Circumcision is a procedure that can help reduce risks of penile diseases. The Department of Urology at Singapore General Hospital explains how it is so.
When circumcision is warranted
Men with an overly tight foreskin are prime candidates for circumcision. When the foreskin is too tight – a condition known as phimosis – it can be difficult or even impossible to pull back the flap of skin over the glans or the head of the penis for cleaning. This can increase the risk of urinary tract infections and recurrent inflammation of the foreskin, because urination can be a problem and the foreskin can balloon with trapped urine.
“When phimosis is coupled with a loss of skin colour and thickening of the foreskin and glans, it can lead to a condition known as balanitis xerotica obliterans,” Dr Gan said. The condition, which has been associated with penile cancer, can be treated with circumcision. The protective effect against penile cancer, however, is only seen in circumcision performed on infants.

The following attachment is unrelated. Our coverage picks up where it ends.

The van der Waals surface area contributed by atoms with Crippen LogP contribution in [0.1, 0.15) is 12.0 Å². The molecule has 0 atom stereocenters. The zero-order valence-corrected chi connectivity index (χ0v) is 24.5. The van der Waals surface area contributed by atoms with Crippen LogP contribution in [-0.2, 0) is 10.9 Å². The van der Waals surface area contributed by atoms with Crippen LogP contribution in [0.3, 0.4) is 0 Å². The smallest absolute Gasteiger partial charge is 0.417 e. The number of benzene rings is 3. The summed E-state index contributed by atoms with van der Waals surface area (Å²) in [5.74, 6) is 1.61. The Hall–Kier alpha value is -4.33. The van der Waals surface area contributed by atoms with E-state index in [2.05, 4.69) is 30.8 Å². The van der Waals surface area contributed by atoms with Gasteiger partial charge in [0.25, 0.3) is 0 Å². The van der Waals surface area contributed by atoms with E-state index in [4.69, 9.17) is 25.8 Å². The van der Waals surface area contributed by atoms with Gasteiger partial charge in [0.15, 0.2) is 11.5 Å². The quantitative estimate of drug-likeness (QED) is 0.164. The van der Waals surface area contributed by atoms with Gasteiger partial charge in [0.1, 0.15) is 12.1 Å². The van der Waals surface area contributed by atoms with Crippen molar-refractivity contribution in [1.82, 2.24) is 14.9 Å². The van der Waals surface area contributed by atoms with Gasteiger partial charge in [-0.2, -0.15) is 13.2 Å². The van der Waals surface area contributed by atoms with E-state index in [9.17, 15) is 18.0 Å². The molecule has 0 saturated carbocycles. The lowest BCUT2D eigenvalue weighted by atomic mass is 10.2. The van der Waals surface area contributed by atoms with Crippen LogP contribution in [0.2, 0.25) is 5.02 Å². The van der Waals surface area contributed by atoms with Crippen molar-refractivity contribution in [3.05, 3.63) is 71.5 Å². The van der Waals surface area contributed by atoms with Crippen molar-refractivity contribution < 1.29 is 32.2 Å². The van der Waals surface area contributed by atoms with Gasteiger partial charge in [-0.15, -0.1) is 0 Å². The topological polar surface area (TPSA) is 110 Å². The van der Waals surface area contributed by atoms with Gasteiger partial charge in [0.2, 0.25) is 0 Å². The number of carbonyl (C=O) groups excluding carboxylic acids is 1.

“Keep in mind though that penile cancer is very rare and circumcision to prevent cancer alone is not warranted,” Dr Gan said.
Prevention of other diseases
Three large studies done in Africa, she said, have shown that circumcision reduces the risk of HIV infection in heterosexual men, possibly because the inner foreskin is susceptible to tears and ulcers, and is rich in HIV-target cells with minimal keratin protection.
Other studies have shown that circumcision is good for the female partners of circumcised men as well; this group of women had a lower cervical cancer rate because circumcision reduced the prevalence of cancer-causing strains of the human papillomavirus (HPV).
However, for other sexually transmitted diseases like syphilis, herpes, gonorrhea and chlamydia, the jury is still out on whether circumcision has a protective effect, Dr Gan said.